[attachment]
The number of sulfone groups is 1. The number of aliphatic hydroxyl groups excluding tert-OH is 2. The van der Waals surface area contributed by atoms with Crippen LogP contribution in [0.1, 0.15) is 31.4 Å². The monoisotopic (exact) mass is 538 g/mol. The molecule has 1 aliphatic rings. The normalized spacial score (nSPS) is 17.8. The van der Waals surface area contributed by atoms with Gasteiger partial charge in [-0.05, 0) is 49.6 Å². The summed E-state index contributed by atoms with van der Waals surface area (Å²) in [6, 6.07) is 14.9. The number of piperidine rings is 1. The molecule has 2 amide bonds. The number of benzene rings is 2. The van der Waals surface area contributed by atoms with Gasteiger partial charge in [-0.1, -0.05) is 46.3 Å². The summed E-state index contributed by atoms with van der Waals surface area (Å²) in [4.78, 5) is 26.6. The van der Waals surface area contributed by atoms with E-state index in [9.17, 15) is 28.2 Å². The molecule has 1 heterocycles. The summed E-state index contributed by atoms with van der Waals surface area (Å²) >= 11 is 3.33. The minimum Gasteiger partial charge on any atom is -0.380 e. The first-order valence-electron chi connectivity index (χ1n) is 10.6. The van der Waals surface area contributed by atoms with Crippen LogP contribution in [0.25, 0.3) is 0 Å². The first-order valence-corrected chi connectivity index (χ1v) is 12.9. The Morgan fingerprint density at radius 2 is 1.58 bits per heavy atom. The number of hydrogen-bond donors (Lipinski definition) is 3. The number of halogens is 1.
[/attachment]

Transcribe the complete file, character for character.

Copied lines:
The number of sulfone groups is 1. The number of aliphatic hydroxyl groups excluding tert-OH is 2. The van der Waals surface area contributed by atoms with Crippen LogP contribution in [0.1, 0.15) is 31.4 Å². The monoisotopic (exact) mass is 538 g/mol. The molecule has 1 aliphatic rings. The normalized spacial score (nSPS) is 17.8. The van der Waals surface area contributed by atoms with Gasteiger partial charge in [-0.05, 0) is 49.6 Å². The summed E-state index contributed by atoms with van der Waals surface area (Å²) in [6, 6.07) is 14.9. The number of piperidine rings is 1. The molecule has 2 amide bonds. The number of benzene rings is 2. The van der Waals surface area contributed by atoms with Gasteiger partial charge in [-0.1, -0.05) is 46.3 Å². The summed E-state index contributed by atoms with van der Waals surface area (Å²) in [4.78, 5) is 26.6. The van der Waals surface area contributed by atoms with E-state index in [9.17, 15) is 28.2 Å². The molecule has 1 heterocycles. The summed E-state index contributed by atoms with van der Waals surface area (Å²) >= 11 is 3.33. The minimum Gasteiger partial charge on any atom is -0.380 e. The first-order valence-electron chi connectivity index (χ1n) is 10.6. The van der Waals surface area contributed by atoms with Crippen LogP contribution in [0.25, 0.3) is 0 Å². The first-order valence-corrected chi connectivity index (χ1v) is 12.9. The Morgan fingerprint density at radius 2 is 1.58 bits per heavy atom. The number of hydrogen-bond donors (Lipinski definition) is 3. The number of halogens is 1.